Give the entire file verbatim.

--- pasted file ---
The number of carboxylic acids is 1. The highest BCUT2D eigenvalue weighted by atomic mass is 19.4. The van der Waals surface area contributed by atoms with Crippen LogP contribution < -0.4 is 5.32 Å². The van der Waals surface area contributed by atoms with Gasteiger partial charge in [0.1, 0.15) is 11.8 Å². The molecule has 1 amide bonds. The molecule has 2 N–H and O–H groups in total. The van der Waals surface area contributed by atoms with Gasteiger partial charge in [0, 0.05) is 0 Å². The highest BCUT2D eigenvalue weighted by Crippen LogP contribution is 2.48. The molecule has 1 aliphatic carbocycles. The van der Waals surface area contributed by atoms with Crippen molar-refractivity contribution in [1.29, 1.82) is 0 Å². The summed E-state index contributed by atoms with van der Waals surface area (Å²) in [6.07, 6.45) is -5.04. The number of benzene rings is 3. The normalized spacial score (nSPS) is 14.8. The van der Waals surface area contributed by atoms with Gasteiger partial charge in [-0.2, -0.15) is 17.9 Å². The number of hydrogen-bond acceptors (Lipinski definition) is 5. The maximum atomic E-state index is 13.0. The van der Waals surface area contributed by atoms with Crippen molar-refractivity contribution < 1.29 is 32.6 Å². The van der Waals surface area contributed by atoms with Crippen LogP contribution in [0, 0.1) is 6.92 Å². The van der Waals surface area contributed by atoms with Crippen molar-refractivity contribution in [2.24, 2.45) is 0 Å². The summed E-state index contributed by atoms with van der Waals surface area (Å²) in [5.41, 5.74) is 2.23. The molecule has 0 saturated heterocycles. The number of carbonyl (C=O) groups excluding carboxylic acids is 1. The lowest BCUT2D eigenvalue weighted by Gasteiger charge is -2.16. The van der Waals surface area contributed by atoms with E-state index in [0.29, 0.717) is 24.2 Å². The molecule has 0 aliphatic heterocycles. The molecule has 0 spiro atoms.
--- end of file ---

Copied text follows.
The number of carboxylic acids is 1. The highest BCUT2D eigenvalue weighted by atomic mass is 19.4. The van der Waals surface area contributed by atoms with Crippen LogP contribution < -0.4 is 5.32 Å². The van der Waals surface area contributed by atoms with Gasteiger partial charge in [0.1, 0.15) is 11.8 Å². The molecule has 1 amide bonds. The molecule has 2 N–H and O–H groups in total. The van der Waals surface area contributed by atoms with Gasteiger partial charge in [0, 0.05) is 0 Å². The highest BCUT2D eigenvalue weighted by Crippen LogP contribution is 2.48. The molecule has 1 aliphatic carbocycles. The van der Waals surface area contributed by atoms with Crippen molar-refractivity contribution in [1.29, 1.82) is 0 Å². The summed E-state index contributed by atoms with van der Waals surface area (Å²) in [6.07, 6.45) is -5.04. The number of benzene rings is 3. The normalized spacial score (nSPS) is 14.8. The van der Waals surface area contributed by atoms with Gasteiger partial charge in [-0.2, -0.15) is 17.9 Å². The number of hydrogen-bond acceptors (Lipinski definition) is 5. The maximum atomic E-state index is 13.0. The van der Waals surface area contributed by atoms with Crippen molar-refractivity contribution < 1.29 is 32.6 Å². The van der Waals surface area contributed by atoms with Crippen LogP contribution in [0, 0.1) is 6.92 Å². The van der Waals surface area contributed by atoms with Crippen molar-refractivity contribution in [2.24, 2.45) is 0 Å². The summed E-state index contributed by atoms with van der Waals surface area (Å²) in [5.41, 5.74) is 2.23. The molecule has 0 saturated heterocycles. The number of carbonyl (C=O) groups excluding carboxylic acids is 1. The lowest BCUT2D eigenvalue weighted by Gasteiger charge is -2.16. The van der Waals surface area contributed by atoms with E-state index in [0.29, 0.717) is 24.2 Å². The molecule has 0 aliphatic heterocycles. The molecule has 0 spiro atoms.